What are Management Theories?
Management theories are concepts surrounding recommended management strategies, which may include tools such as frameworks and guidelines that can be implemented in modern organizations. Generally, professionals will not rely solely on one management theory alone, but instead, introduce several concepts from different management theories that best suit their workforce and company culture.
At a Glance
Until the day that machines are able to think, talk, and experience emotions, humans will remain the most complicated beings to manage. Humans can never achieve the kind of error-free performance that machines provide. On the upside, there are tons of things that machines aren’t capable of doing, making humans indispensable assets. For such reason, proper management is one of the most crucial things for an organization.
For a long time, theorists have been researching the most suitable forms of management for different work settings. This is where management theories come into play. Although some of these theories were developed centuries ago, they still provide stable frameworks for running businesses.
Popular Management Theories
1. Scientific Management Theory
American mechanical engineer Frederick Taylor, who was one of the earliest management theorists, pioneered the scientific management theory. He and his associates were among the first individuals to study work performance scientifically. Taylor’s philosophy emphasized the fact that forcing people to work hard wasn’t the best way to optimize results. Instead, Taylor recommended simplifying tasks so as to increase productivity.
The strategy was a bit different from how businesses were conducted beforehand. Initially, a factory executive enjoyed minimal, if any, contact with his employees. There was absolutely no way of standardizing workplace rules and the only motivation of the employees was job security.
According to Taylor, money was the key incentive for working, which is why he developed the “fair day’s wages for a fair day’s work” concept. Since then, the scientific management theory has been practiced worldwide. The resulting collaboration between employees and employers evolved into the teamwork that people now enjoy.
2. Systems Management Theory
Systems management offers an alternative approach to the planning and management of organizations. The systems management theory proposes that businesses, like the human body, consists of multiple components that work harmoniously so that the larger system can function optimally. According to the theory, the success of an organization depends on several key elements: synergy, interdependence, and interrelations between various subsystems.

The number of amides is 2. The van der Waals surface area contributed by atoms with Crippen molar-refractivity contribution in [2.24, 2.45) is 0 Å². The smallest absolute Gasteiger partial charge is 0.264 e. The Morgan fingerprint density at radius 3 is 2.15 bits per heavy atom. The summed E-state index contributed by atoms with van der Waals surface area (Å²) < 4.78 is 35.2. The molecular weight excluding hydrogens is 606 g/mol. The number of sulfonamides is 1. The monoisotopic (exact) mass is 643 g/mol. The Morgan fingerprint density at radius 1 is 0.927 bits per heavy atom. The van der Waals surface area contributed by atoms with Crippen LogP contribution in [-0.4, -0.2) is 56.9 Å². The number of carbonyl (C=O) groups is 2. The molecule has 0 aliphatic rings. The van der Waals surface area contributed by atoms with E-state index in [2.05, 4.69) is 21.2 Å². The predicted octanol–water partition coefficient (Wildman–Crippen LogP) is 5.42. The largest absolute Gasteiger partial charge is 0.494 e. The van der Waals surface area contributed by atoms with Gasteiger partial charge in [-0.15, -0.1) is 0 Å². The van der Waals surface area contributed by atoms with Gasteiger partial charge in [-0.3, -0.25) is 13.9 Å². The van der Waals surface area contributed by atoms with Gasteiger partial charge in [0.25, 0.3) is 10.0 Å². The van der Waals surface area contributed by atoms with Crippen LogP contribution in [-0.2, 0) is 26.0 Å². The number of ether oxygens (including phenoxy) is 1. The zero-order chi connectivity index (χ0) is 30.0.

Employees are one of the most important components of a company. Other elements crucial to the success of a business are departments, workgroups, and business units. In practice, managers are required to evaluate patterns and events in their companies so as to determine the best management approach. This way, they are able to collaborate on different programs so that they can work as a collective whole rather than as isolated units.
3. Contingency Management Theory
The main concept behind the contingency management theory is that no one management approach suits every organization. There are several external and internal factors that will ultimately affect the chosen management approach. The contingency theory identifies three variables that are likely to influence an organization’s structure: the size of an organization, technology being employed, and style of leadership.
Fred Fiedler is the theorist behind the contingency management theory. Fiedler proposed that the traits of a leader were directly related to how effectively he led. According to Fiedler’s theory, there’s a set of leadership traits handy for every kind of situation. It means that a leader must be flexible enough to adapt to the changing environment. The contingency management theory can be summed up as follows:
- There is no one specific technique for managing an organization.
- A leader should be quick to identify the particular management style suitable for a particular situation.
- The primary component of Fiedler’s contingency theory is LPC – the least preferred co-worker scale. LPC is used to assess how well oriented a manager is.
4. Theory X and Theory Y
Do you believe that every individual gets maximum satisfaction from the work they do? Or are you of the opinion that some view work as a burden and only do it for the money? Such assumptions influence how an organization is run. The assumptions also form the basis of Theory X and Theory Y.
Douglas McGregor is the theorist credited with developing these two contrasting concepts. More specifically, these theories refer to two management styles: the authoritarian (Theory X) and participative (Theory Y).
In an organization where team members show little passion for their work, leaders are likely to employ the authoritarian style of management. But if employees demonstrate a willingness to learn and are enthusiastic about what they do, their leader is likely to use participative management. The management style that a manager adopts will influence just how well he can keep his team members motivated.
Theory X holds a pessimistic view of employees in the sense that they cannot work in the absence of incentives. Theory Y, on the other hand, holds an optimistic opinion of employees. The latter theory proposes that employees and managers can achieve a collaborative and trust-based relationship.
Still, there are a couple of instances where Theory X can be applied. For instance, large corporations that hire thousands of employees for routine work may find adopting this form of management ideal.
Let us know what you think about the management theories.